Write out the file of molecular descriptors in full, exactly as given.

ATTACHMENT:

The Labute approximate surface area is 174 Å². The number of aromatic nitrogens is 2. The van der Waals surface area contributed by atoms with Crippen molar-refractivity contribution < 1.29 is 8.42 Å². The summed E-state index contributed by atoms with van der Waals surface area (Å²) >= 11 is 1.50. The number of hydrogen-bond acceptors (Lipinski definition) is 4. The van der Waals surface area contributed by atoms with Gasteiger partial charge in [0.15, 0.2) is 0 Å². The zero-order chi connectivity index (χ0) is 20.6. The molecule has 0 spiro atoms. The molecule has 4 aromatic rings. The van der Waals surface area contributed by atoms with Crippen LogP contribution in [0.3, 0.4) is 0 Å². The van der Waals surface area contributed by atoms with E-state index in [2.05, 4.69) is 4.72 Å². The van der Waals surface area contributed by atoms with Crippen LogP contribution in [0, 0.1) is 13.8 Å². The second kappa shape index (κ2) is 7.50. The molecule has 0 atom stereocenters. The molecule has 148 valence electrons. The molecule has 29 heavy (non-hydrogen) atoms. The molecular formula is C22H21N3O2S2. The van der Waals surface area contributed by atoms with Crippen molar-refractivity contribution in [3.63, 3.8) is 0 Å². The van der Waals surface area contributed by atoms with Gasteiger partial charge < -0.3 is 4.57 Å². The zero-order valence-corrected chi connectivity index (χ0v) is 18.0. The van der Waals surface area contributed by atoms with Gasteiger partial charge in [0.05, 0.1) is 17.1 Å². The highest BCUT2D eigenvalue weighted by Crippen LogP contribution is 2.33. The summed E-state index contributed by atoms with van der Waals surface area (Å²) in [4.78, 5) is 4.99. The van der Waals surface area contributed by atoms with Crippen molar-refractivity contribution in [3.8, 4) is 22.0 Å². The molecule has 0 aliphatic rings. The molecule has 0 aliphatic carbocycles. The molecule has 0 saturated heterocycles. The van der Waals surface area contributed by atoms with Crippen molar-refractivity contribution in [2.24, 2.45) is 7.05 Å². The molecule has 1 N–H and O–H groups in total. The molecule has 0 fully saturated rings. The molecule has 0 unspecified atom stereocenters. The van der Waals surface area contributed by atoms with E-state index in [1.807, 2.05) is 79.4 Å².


The Labute approximate surface area is 174 Å². The number of aromatic nitrogens is 2. The van der Waals surface area contributed by atoms with Crippen molar-refractivity contribution < 1.29 is 8.42 Å². The summed E-state index contributed by atoms with van der Waals surface area (Å²) >= 11 is 1.50. The number of hydrogen-bond acceptors (Lipinski definition) is 4. The van der Waals surface area contributed by atoms with Gasteiger partial charge in [0.15, 0.2) is 0 Å². The zero-order chi connectivity index (χ0) is 20.6. The molecule has 0 spiro atoms. The molecule has 4 aromatic rings. The van der Waals surface area contributed by atoms with Crippen LogP contribution in [0.3, 0.4) is 0 Å². The van der Waals surface area contributed by atoms with E-state index in [2.05, 4.69) is 4.72 Å². The van der Waals surface area contributed by atoms with Crippen LogP contribution in [0, 0.1) is 13.8 Å². The second kappa shape index (κ2) is 7.50. The molecule has 0 atom stereocenters. The molecule has 148 valence electrons. The molecule has 29 heavy (non-hydrogen) atoms. The molecular formula is C22H21N3O2S2. The van der Waals surface area contributed by atoms with Crippen molar-refractivity contribution in [3.63, 3.8) is 0 Å². The van der Waals surface area contributed by atoms with Gasteiger partial charge < -0.3 is 4.57 Å². The zero-order valence-corrected chi connectivity index (χ0v) is 18.0. The van der Waals surface area contributed by atoms with Gasteiger partial charge in [0.05, 0.1) is 17.1 Å². The highest BCUT2D eigenvalue weighted by Crippen LogP contribution is 2.33. The summed E-state index contributed by atoms with van der Waals surface area (Å²) in [4.78, 5) is 4.99. The van der Waals surface area contributed by atoms with Crippen molar-refractivity contribution in [3.8, 4) is 22.0 Å². The molecule has 0 aliphatic rings. The molecule has 0 aliphatic carbocycles. The molecule has 0 saturated heterocycles. The van der Waals surface area contributed by atoms with Crippen molar-refractivity contribution in [2.24, 2.45) is 7.05 Å². The molecule has 1 N–H and O–H groups in total. The molecule has 0 fully saturated rings. The molecule has 0 unspecified atom stereocenters. The van der Waals surface area contributed by atoms with E-state index in [1.807, 2.05) is 79.4 Å².